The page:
YES—language is always contextual. And YES—people, too, are always contextual. And YES YES— when people use language, it’s worth our time, energy, and love to consider the relationship between these contexts. Thank you Dorothy Wang for showing us what this can look like. What responsible reading (and writing about reading [and writing]) can look like. Thank you for asking us to read for race while demanding that we not essentialize it.
Among other things, I really liked what you said about John Yau’s GC XIX—
“To read this poem in the light of the social context of the poet is not to reduce the poem to a flat, homogenous, or univocal “identity”-based reading or dreary social critique but to demonstrate how layered, multiple, and heterogenous the voices and connotations are in this poem,” (Thinking Its Presence, 238).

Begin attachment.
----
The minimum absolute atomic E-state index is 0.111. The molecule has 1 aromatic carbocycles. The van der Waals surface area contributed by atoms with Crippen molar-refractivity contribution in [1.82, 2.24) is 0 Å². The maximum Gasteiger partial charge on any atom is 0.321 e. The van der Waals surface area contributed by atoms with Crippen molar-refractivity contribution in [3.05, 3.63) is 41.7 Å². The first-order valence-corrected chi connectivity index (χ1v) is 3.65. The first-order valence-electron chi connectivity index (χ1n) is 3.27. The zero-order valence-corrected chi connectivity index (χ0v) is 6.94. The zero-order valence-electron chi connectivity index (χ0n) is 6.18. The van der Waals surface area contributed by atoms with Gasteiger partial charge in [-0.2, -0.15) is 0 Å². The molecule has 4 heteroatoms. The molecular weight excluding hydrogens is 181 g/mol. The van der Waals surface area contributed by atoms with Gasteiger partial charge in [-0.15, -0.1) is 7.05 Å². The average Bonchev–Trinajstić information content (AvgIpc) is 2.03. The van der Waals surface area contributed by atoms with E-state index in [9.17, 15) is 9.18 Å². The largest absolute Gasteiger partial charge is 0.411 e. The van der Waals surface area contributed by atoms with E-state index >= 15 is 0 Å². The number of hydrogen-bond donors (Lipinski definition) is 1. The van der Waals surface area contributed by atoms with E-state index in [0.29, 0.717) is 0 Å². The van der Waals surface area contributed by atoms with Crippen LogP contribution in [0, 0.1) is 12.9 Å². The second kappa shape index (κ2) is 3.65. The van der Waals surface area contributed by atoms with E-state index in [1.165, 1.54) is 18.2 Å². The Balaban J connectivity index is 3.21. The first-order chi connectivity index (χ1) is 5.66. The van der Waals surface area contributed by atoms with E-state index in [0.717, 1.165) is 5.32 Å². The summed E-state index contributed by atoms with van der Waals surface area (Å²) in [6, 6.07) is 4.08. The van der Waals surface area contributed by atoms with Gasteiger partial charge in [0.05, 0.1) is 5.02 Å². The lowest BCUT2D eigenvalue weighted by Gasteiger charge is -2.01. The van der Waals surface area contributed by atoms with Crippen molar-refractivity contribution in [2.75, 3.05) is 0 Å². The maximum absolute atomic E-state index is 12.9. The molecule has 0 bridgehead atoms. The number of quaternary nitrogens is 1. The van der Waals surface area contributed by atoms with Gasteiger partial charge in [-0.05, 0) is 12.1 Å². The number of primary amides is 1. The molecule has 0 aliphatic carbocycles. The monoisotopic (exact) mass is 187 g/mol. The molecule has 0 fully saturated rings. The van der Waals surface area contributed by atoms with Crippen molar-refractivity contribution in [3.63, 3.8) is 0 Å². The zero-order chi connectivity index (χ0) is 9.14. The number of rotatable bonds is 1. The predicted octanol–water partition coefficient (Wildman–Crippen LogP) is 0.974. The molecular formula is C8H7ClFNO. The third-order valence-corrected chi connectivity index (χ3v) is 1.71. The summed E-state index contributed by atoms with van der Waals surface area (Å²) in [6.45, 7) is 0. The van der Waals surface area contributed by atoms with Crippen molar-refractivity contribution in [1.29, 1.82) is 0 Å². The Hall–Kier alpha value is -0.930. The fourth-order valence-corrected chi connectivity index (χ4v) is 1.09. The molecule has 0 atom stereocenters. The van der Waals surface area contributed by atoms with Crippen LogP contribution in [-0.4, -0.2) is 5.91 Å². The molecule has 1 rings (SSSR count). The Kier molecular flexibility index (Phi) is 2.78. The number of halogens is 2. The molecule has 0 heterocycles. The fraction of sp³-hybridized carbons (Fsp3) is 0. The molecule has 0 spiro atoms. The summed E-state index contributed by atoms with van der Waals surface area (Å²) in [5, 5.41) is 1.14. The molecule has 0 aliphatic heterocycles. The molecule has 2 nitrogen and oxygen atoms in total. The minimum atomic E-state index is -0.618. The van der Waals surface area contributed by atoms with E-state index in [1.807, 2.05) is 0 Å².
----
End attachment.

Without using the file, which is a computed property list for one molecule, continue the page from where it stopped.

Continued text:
Here I thought of openness and closedness (via Lyn Hejinian) and how your type of “identity”-based reading moves us toward a generative openness—one that is anything but univocal. In this way, you ask us to consider what it means to reject closure not only in our writing, but in our reading and criticism as well.
More than anything, I admire that your approach engages with the various ways racialized subjectivities “inhere” to a poem’s form and content while ultimately highlighting that, “racialized does not mean ‘fixed’—racial identity, like all identity, is contingent, not positivist. (TIP, 268). In essence, you seem to say, “YES—race is complicated. And YES—we can (and must) learn from trying to understand how it functions.” It’s not always easy to find models for how best to do this when it comes to poetry. So thank you for being a touchstone.